So much of the rhetoric around 1,000 True Fans makes the process seem impersonal. Like these aren’t real people you’re dealing with, but internet abstractions.
Yet when I look back at my first business, Filmmaker Freedom, I only succeeded when I took the opposite approach.
Sure, I did plenty of “audience building,” and I worked hard to grow my list without really getting to know anyone.
But the folks who drove a majority of my revenue are the ones I got in the trenches with. And years later, they’re the ones I still love talking to.
Like my friend David White, a book publisher in West Virginia. He and I have been known to have 3-hour calls covering everything from political philosophy to our mutual love of NHL hockey.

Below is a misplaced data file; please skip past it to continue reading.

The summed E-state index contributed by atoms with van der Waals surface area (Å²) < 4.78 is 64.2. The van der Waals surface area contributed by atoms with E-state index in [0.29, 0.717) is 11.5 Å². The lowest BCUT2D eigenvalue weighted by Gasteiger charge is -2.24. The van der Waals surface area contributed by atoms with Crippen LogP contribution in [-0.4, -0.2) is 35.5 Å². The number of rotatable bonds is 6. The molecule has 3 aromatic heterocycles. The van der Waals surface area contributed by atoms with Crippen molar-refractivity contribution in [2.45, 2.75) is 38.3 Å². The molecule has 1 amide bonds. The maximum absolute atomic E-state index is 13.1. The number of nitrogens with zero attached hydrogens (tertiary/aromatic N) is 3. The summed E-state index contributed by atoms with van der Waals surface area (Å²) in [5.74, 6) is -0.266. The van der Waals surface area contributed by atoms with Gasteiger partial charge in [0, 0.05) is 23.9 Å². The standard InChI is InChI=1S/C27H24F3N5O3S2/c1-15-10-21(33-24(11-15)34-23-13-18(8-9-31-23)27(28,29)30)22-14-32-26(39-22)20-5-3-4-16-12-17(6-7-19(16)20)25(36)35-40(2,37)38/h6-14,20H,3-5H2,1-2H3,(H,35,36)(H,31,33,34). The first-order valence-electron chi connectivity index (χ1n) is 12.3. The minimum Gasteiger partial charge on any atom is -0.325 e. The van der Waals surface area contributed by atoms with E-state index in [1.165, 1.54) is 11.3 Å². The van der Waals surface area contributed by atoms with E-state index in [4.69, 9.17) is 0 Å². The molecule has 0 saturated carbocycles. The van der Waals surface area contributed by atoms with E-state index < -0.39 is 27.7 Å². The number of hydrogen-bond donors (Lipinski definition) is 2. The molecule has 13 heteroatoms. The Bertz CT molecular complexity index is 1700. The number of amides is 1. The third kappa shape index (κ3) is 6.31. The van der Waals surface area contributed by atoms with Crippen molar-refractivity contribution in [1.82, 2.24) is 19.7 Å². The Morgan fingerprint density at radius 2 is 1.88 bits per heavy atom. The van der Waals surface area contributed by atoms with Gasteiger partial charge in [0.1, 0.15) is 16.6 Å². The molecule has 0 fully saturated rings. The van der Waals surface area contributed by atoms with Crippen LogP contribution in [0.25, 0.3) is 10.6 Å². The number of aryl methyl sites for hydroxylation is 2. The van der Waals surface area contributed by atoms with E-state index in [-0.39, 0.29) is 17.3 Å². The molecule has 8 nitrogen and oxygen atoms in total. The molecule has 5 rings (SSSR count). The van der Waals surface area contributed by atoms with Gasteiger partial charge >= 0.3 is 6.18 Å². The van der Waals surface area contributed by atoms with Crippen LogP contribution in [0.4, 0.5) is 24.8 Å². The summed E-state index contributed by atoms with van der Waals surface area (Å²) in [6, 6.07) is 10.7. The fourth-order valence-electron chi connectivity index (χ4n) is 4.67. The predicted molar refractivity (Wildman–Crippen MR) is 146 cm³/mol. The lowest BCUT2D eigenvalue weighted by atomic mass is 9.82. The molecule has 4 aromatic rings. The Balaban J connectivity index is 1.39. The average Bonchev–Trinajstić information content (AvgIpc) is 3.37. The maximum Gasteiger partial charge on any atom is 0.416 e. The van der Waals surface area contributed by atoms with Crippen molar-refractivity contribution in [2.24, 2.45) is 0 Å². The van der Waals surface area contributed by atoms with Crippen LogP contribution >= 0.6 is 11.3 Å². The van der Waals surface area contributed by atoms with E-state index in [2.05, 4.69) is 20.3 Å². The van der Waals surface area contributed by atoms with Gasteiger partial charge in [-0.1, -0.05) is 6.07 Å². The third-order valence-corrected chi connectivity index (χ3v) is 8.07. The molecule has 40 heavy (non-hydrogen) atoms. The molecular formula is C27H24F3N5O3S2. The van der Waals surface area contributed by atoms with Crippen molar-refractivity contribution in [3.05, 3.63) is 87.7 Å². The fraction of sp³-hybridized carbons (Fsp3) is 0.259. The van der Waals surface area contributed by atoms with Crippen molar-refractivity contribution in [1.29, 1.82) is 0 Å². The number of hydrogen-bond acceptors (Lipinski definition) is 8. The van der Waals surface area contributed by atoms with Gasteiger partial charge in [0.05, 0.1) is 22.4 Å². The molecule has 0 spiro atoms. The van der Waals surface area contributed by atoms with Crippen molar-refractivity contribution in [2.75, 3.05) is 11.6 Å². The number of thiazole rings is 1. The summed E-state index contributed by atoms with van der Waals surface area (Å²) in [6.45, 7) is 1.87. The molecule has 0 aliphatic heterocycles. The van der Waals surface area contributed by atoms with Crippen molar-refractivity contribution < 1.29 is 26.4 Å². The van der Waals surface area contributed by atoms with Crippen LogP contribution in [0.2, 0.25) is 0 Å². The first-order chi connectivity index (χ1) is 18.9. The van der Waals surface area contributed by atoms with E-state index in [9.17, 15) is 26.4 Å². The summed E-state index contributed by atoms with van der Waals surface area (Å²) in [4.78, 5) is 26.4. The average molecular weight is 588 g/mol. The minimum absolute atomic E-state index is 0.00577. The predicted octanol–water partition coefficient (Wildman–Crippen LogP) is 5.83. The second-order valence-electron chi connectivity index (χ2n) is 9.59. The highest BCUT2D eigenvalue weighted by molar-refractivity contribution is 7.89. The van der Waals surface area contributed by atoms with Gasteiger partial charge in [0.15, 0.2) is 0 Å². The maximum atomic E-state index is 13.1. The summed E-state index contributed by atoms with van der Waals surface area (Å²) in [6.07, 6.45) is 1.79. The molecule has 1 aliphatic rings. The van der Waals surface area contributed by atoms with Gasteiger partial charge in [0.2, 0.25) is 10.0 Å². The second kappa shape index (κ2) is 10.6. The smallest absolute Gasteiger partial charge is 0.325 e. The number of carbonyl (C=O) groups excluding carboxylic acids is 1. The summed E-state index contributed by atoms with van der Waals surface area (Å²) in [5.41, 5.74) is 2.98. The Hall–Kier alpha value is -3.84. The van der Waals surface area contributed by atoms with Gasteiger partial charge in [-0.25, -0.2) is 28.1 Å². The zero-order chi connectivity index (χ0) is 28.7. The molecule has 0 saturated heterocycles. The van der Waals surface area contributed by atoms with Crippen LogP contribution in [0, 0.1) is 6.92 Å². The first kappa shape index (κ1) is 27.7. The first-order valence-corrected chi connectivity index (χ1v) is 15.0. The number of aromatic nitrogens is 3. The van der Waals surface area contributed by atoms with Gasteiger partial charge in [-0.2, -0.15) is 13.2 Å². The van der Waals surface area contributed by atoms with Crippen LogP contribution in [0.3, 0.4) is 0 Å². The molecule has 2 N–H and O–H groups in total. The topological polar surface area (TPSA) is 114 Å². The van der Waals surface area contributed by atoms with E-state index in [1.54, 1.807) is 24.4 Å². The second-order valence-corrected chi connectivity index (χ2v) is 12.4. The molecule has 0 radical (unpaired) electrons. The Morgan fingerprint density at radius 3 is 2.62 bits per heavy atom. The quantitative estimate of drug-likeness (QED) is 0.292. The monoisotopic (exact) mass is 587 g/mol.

Or my friend Marco North, a freakishly talented filmmaker and musician who lives in Moscow. Our 3-hour calls tend to be about aesthetics and storytelling, and how silly the film business is.
Sure, these guys have supported me financially. But the relationships go so far beyond that. They’re friendships.
And that’s something I cherish far more than an email list of any size.
So now, my goal with Ungated isn’t necessarily to “build an audience” or “grow my list.” I’m just here to make friends.
And when that’s your intention from that start, it changes how you approach everything.
Your essays or videos are no longer optimized for some abstract idea of an audience. You stop trying to game algorithms, and you toss aside the cheap tricks for getting attention.
Instead, you just make cool shit for your friends. And by making that cool shit, you attract even more like-minded people who will eventually become friends.
It’s a virtuous, rewarding, delightful cycle.
And often, that cycle naturally results in a robust true fan-style business. But instead of true fans, you’ve got true friends.
What could be better than that?